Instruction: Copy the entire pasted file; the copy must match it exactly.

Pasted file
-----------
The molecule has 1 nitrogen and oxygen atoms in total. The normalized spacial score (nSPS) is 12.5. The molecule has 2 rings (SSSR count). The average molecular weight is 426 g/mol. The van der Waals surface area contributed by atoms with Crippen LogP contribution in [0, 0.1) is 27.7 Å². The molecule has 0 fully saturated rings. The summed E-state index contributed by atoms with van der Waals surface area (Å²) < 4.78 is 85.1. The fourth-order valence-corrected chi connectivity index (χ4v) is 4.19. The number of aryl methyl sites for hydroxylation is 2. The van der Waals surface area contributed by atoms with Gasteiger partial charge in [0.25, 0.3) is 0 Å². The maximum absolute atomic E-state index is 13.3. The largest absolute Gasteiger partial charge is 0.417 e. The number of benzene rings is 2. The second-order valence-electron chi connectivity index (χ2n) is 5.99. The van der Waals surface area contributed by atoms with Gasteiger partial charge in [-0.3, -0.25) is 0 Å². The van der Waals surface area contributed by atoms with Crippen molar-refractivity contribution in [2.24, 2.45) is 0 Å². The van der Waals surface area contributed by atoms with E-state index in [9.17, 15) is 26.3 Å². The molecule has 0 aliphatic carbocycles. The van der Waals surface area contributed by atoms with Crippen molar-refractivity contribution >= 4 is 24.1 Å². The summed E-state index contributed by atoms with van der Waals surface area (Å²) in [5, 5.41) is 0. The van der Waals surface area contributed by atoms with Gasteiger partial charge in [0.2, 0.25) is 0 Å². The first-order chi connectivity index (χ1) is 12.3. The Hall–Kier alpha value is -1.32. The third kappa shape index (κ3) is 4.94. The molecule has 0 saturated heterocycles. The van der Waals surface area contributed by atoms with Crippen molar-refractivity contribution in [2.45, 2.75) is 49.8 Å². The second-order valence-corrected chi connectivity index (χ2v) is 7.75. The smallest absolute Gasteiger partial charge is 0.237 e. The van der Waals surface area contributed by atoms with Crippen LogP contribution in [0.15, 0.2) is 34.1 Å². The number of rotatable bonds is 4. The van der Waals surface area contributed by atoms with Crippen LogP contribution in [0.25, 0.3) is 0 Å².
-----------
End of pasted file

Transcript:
The molecule has 1 nitrogen and oxygen atoms in total. The normalized spacial score (nSPS) is 12.5. The molecule has 2 rings (SSSR count). The average molecular weight is 426 g/mol. The van der Waals surface area contributed by atoms with Crippen LogP contribution in [0, 0.1) is 27.7 Å². The molecule has 0 fully saturated rings. The summed E-state index contributed by atoms with van der Waals surface area (Å²) < 4.78 is 85.1. The fourth-order valence-corrected chi connectivity index (χ4v) is 4.19. The number of aryl methyl sites for hydroxylation is 2. The van der Waals surface area contributed by atoms with Gasteiger partial charge in [0.25, 0.3) is 0 Å². The maximum absolute atomic E-state index is 13.3. The largest absolute Gasteiger partial charge is 0.417 e. The number of benzene rings is 2. The second-order valence-electron chi connectivity index (χ2n) is 5.99. The van der Waals surface area contributed by atoms with Gasteiger partial charge in [-0.3, -0.25) is 0 Å². The van der Waals surface area contributed by atoms with Crippen molar-refractivity contribution in [2.24, 2.45) is 0 Å². The van der Waals surface area contributed by atoms with E-state index in [9.17, 15) is 26.3 Å². The molecule has 0 aliphatic carbocycles. The van der Waals surface area contributed by atoms with Crippen molar-refractivity contribution >= 4 is 24.1 Å². The summed E-state index contributed by atoms with van der Waals surface area (Å²) in [5, 5.41) is 0. The van der Waals surface area contributed by atoms with Gasteiger partial charge in [0.2, 0.25) is 0 Å². The first-order chi connectivity index (χ1) is 12.3. The Hall–Kier alpha value is -1.32. The third kappa shape index (κ3) is 4.94. The molecule has 0 saturated heterocycles. The van der Waals surface area contributed by atoms with Crippen molar-refractivity contribution in [2.45, 2.75) is 49.8 Å². The second-order valence-corrected chi connectivity index (χ2v) is 7.75. The smallest absolute Gasteiger partial charge is 0.237 e. The van der Waals surface area contributed by atoms with Crippen LogP contribution in [0.15, 0.2) is 34.1 Å². The number of rotatable bonds is 4. The van der Waals surface area contributed by atoms with Crippen LogP contribution in [0.25, 0.3) is 0 Å².